Sunday, September 30, 2012

Ornithopod Biodiversity and Evolution

Requested by MrGorsh
Diversity of the Ornithopods

Ornithopods were a hugely successful group of herbivorous dinosaurs, ranging from a little larger than a house cat, to 50-foot giants like Shantungosaurus that rivaled sauropods in size. The key to their success was the ability to process plant matter more efficiently than other dinosaurs. While ankylosaurs and ceratopsians also possessed the ability to chew, it was only in ornithopods that advanced dental batteries and unique jaw joints evolved. This allowed them to dominate an environment filled with tough plants species that were evolving. Many people overlook ornithopods because they tend to seem less interesting than other "sexier" dinosaurs like T-rex and Triceratops, but their lifestyles, evolution, and anatomy are just as interesting as those of any other animal group. However, before I start, I will note that ornithopod evolution and classification is an extremely debatable subject, especially  since the group was historically a taxonomic wastebasket of bipedal herbivorous dinosaurs. So I'll try my best to explain the many theories surrounding their origins and evolution based on my own sources.

The most primitive ornithopods we know of are commonly called the "hypsilophodontids." Although considered a natural group in the past, many now consider the "hypsolophodontids" an unnatural group, and some genera are actually closer relatives of iguanodonts than other "hypsolophodonts" (this is why I'm putting quotations around their name). The earliest known "hypsolophodontids" appear in the fossil record during the Late Jurassic, like Othnielosaurus and Agilisaurus, and survived all the way up till the extinction event 65 million years ago, with species like Thescelosaurus and Orodromeus present. They lived on every continent and tended to all have a similar body plan; the majority were small, with short skulls, large eyes, short beaks, long stiff tails, and long legs with proportions evolved for running at high speeds. They likely used this speed  to escape from predators, since they were without any other noticeable defense. This makes me think of them as being very skittish animals, ready to use their high speed to run at any sign of danger, like rabbits or deer today.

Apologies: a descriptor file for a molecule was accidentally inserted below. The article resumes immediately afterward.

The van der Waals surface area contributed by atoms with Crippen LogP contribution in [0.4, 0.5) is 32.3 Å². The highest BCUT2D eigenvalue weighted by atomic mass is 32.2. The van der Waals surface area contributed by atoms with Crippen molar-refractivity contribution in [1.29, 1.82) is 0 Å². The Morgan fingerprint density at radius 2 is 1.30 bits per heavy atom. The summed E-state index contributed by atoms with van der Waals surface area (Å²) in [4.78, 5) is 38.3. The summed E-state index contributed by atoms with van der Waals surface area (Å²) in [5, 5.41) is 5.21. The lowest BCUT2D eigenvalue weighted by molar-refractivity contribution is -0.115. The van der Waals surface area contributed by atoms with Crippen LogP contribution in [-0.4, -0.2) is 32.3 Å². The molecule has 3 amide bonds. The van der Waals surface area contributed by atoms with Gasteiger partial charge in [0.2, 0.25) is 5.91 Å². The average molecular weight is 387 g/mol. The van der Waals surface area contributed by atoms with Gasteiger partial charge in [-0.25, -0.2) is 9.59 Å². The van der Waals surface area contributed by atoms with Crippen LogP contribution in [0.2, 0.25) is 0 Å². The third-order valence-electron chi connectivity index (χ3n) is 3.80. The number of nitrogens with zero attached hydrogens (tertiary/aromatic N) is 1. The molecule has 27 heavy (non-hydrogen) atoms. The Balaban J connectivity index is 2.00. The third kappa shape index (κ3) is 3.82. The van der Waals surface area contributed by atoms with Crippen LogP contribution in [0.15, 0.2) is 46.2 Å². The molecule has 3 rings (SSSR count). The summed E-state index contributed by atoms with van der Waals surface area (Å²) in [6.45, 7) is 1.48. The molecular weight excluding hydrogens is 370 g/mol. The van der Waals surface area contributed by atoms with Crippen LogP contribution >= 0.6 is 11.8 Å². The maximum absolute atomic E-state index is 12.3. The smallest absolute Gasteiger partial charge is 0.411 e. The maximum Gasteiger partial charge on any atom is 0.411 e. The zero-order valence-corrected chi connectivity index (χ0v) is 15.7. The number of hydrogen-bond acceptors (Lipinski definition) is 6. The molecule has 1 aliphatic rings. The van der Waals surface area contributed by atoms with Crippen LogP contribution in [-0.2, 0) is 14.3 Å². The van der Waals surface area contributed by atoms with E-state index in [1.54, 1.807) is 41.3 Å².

Some odd members of this group include the Australian polar Leaellynasaura, which had a tail close to three times it's own body length, and owner of the most vertebrae of any ornithopod outside of hadrosaurs. It's also famous for its apparently large eyes, however, this was based on the discovery of a juvenile skull; adults actually have the same sized eyes as other "hypsolophodontids." Another member I personally find very interesting is the long-snouted Thescelosaurus, made famous by Willo, a dinosaur that was first thought to have its heart preserved. While this has now been shown to instead be a sand clump, it still has a very strange skeletal anatomy. Thescelosaurus has a very long, thin snout, very unlike the short snout of other "hypsolophodonts," and leg proportions that would've hindered running speed (a long femur, a short tibia, and a short metatarsus). Nobody quite knows how Theselosaurus lived, but one theory that I've found interesting in recent months is the idea that it might have lived like modern capybara, spending time in the water for protection (as suggested by its short legs and long skull, both adaptations for aquatic life) and coming out on land at night to feed. This theory hasn't been popularized yet, and many people haven't even heard of it, but I'm open-minded and certainly find it possible after looking through its anatomy.